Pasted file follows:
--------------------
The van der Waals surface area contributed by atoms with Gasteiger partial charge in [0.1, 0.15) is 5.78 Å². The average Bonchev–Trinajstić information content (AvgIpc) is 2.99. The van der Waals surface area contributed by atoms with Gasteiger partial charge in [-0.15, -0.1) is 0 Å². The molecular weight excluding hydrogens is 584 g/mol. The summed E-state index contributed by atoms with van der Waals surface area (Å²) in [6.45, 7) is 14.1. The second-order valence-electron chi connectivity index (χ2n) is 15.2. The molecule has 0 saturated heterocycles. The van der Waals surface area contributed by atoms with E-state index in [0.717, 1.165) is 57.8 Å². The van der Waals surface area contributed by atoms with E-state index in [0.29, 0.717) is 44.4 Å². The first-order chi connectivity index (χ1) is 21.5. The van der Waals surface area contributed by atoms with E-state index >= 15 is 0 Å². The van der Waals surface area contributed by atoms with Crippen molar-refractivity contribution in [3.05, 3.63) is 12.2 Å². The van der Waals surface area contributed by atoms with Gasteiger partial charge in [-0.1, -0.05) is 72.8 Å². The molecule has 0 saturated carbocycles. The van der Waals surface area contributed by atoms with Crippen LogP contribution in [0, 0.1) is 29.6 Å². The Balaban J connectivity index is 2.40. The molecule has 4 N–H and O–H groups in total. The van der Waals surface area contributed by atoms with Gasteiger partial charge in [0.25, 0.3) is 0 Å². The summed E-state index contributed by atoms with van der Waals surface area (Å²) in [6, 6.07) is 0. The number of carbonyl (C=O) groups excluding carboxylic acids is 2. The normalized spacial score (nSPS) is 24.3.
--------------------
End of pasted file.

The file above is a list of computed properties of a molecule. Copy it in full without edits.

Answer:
The van der Waals surface area contributed by atoms with Gasteiger partial charge in [0.1, 0.15) is 5.78 Å². The average Bonchev–Trinajstić information content (AvgIpc) is 2.99. The van der Waals surface area contributed by atoms with Gasteiger partial charge in [-0.15, -0.1) is 0 Å². The molecular weight excluding hydrogens is 584 g/mol. The summed E-state index contributed by atoms with van der Waals surface area (Å²) in [6.45, 7) is 14.1. The second-order valence-electron chi connectivity index (χ2n) is 15.2. The molecule has 0 saturated heterocycles. The van der Waals surface area contributed by atoms with E-state index in [0.717, 1.165) is 57.8 Å². The van der Waals surface area contributed by atoms with E-state index in [0.29, 0.717) is 44.4 Å². The first-order chi connectivity index (χ1) is 21.5. The van der Waals surface area contributed by atoms with E-state index >= 15 is 0 Å². The van der Waals surface area contributed by atoms with Crippen molar-refractivity contribution in [3.05, 3.63) is 12.2 Å². The van der Waals surface area contributed by atoms with Gasteiger partial charge in [-0.1, -0.05) is 72.8 Å². The molecule has 0 saturated carbocycles. The van der Waals surface area contributed by atoms with Crippen LogP contribution in [0, 0.1) is 29.6 Å². The Balaban J connectivity index is 2.40. The molecule has 4 N–H and O–H groups in total. The van der Waals surface area contributed by atoms with Gasteiger partial charge in [0.25, 0.3) is 0 Å². The summed E-state index contributed by atoms with van der Waals surface area (Å²) in [6, 6.07) is 0. The number of carbonyl (C=O) groups excluding carboxylic acids is 2. The normalized spacial score (nSPS) is 24.3.